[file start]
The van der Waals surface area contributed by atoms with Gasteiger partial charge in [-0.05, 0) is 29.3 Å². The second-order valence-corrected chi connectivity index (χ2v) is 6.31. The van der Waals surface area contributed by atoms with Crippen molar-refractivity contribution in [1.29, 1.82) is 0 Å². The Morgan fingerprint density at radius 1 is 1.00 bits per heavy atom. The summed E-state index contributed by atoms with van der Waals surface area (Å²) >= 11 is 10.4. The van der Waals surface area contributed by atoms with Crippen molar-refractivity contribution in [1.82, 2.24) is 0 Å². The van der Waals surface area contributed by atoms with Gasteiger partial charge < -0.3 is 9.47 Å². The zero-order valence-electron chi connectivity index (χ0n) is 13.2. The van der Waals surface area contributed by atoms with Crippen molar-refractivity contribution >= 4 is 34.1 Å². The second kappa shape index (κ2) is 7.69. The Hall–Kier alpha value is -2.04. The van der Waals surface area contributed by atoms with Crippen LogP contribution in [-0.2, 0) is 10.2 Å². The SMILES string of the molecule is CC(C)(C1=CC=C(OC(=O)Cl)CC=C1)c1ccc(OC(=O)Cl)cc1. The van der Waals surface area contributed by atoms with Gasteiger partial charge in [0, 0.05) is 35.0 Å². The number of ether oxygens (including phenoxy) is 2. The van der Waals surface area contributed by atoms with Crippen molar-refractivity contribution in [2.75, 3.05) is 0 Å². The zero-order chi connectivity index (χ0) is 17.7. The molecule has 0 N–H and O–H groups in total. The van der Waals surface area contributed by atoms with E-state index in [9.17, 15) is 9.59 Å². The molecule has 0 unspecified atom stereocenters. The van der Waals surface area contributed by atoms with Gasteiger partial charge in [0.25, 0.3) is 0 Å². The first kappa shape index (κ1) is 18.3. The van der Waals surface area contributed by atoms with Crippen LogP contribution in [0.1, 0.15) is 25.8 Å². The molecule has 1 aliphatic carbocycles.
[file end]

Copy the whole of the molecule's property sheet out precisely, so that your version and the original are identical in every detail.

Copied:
The van der Waals surface area contributed by atoms with Gasteiger partial charge in [-0.05, 0) is 29.3 Å². The second-order valence-corrected chi connectivity index (χ2v) is 6.31. The van der Waals surface area contributed by atoms with Crippen molar-refractivity contribution in [1.29, 1.82) is 0 Å². The Morgan fingerprint density at radius 1 is 1.00 bits per heavy atom. The summed E-state index contributed by atoms with van der Waals surface area (Å²) >= 11 is 10.4. The van der Waals surface area contributed by atoms with Crippen molar-refractivity contribution in [1.82, 2.24) is 0 Å². The van der Waals surface area contributed by atoms with Gasteiger partial charge < -0.3 is 9.47 Å². The zero-order valence-electron chi connectivity index (χ0n) is 13.2. The van der Waals surface area contributed by atoms with Crippen molar-refractivity contribution >= 4 is 34.1 Å². The second kappa shape index (κ2) is 7.69. The Hall–Kier alpha value is -2.04. The van der Waals surface area contributed by atoms with Crippen LogP contribution in [-0.2, 0) is 10.2 Å². The SMILES string of the molecule is CC(C)(C1=CC=C(OC(=O)Cl)CC=C1)c1ccc(OC(=O)Cl)cc1. The van der Waals surface area contributed by atoms with Gasteiger partial charge in [0, 0.05) is 35.0 Å². The number of ether oxygens (including phenoxy) is 2. The van der Waals surface area contributed by atoms with Crippen molar-refractivity contribution in [2.75, 3.05) is 0 Å². The zero-order chi connectivity index (χ0) is 17.7. The molecule has 0 N–H and O–H groups in total. The van der Waals surface area contributed by atoms with E-state index in [9.17, 15) is 9.59 Å². The molecule has 0 unspecified atom stereocenters. The van der Waals surface area contributed by atoms with Gasteiger partial charge in [0.25, 0.3) is 0 Å². The first kappa shape index (κ1) is 18.3. The van der Waals surface area contributed by atoms with Crippen LogP contribution in [0.1, 0.15) is 25.8 Å². The molecule has 1 aliphatic carbocycles.